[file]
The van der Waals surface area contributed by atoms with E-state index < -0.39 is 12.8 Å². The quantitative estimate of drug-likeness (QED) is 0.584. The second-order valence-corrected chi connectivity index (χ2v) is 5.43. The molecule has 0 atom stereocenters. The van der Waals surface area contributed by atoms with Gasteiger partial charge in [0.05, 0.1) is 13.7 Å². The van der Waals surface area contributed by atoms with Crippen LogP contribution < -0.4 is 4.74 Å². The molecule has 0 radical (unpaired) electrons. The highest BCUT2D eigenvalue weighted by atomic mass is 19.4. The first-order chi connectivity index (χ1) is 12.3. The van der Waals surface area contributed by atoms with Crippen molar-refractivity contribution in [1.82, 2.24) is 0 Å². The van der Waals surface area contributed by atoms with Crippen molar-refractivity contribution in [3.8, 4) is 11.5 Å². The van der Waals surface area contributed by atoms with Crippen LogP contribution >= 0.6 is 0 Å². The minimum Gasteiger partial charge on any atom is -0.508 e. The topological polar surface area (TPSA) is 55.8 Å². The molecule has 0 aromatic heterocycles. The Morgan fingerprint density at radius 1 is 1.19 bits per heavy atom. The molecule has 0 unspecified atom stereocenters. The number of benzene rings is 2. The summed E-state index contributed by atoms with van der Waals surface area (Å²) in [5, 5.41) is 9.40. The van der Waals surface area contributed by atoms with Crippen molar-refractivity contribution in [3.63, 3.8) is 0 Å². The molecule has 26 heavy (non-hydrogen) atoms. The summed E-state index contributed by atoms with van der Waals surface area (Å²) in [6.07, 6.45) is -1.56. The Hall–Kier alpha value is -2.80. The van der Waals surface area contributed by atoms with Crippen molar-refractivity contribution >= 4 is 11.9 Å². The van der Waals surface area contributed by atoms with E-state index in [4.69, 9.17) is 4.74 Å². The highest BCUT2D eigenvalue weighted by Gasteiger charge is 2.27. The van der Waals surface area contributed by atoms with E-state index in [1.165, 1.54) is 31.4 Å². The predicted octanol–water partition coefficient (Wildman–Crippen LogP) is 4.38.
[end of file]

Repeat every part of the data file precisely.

The van der Waals surface area contributed by atoms with E-state index < -0.39 is 12.8 Å². The quantitative estimate of drug-likeness (QED) is 0.584. The second-order valence-corrected chi connectivity index (χ2v) is 5.43. The molecule has 0 atom stereocenters. The van der Waals surface area contributed by atoms with Gasteiger partial charge in [0.05, 0.1) is 13.7 Å². The van der Waals surface area contributed by atoms with Crippen LogP contribution < -0.4 is 4.74 Å². The molecule has 0 radical (unpaired) electrons. The highest BCUT2D eigenvalue weighted by atomic mass is 19.4. The first-order chi connectivity index (χ1) is 12.3. The van der Waals surface area contributed by atoms with Crippen molar-refractivity contribution in [1.82, 2.24) is 0 Å². The van der Waals surface area contributed by atoms with Crippen molar-refractivity contribution in [3.8, 4) is 11.5 Å². The van der Waals surface area contributed by atoms with Crippen LogP contribution >= 0.6 is 0 Å². The minimum Gasteiger partial charge on any atom is -0.508 e. The topological polar surface area (TPSA) is 55.8 Å². The molecule has 0 aromatic heterocycles. The Morgan fingerprint density at radius 1 is 1.19 bits per heavy atom. The molecule has 0 unspecified atom stereocenters. The number of benzene rings is 2. The summed E-state index contributed by atoms with van der Waals surface area (Å²) in [5, 5.41) is 9.40. The van der Waals surface area contributed by atoms with Crippen molar-refractivity contribution in [3.63, 3.8) is 0 Å². The molecule has 26 heavy (non-hydrogen) atoms. The summed E-state index contributed by atoms with van der Waals surface area (Å²) in [6.07, 6.45) is -1.56. The Hall–Kier alpha value is -2.80. The van der Waals surface area contributed by atoms with Crippen molar-refractivity contribution >= 4 is 11.9 Å². The van der Waals surface area contributed by atoms with E-state index in [4.69, 9.17) is 4.74 Å². The highest BCUT2D eigenvalue weighted by Gasteiger charge is 2.27. The van der Waals surface area contributed by atoms with E-state index in [1.165, 1.54) is 31.4 Å². The predicted octanol–water partition coefficient (Wildman–Crippen LogP) is 4.38.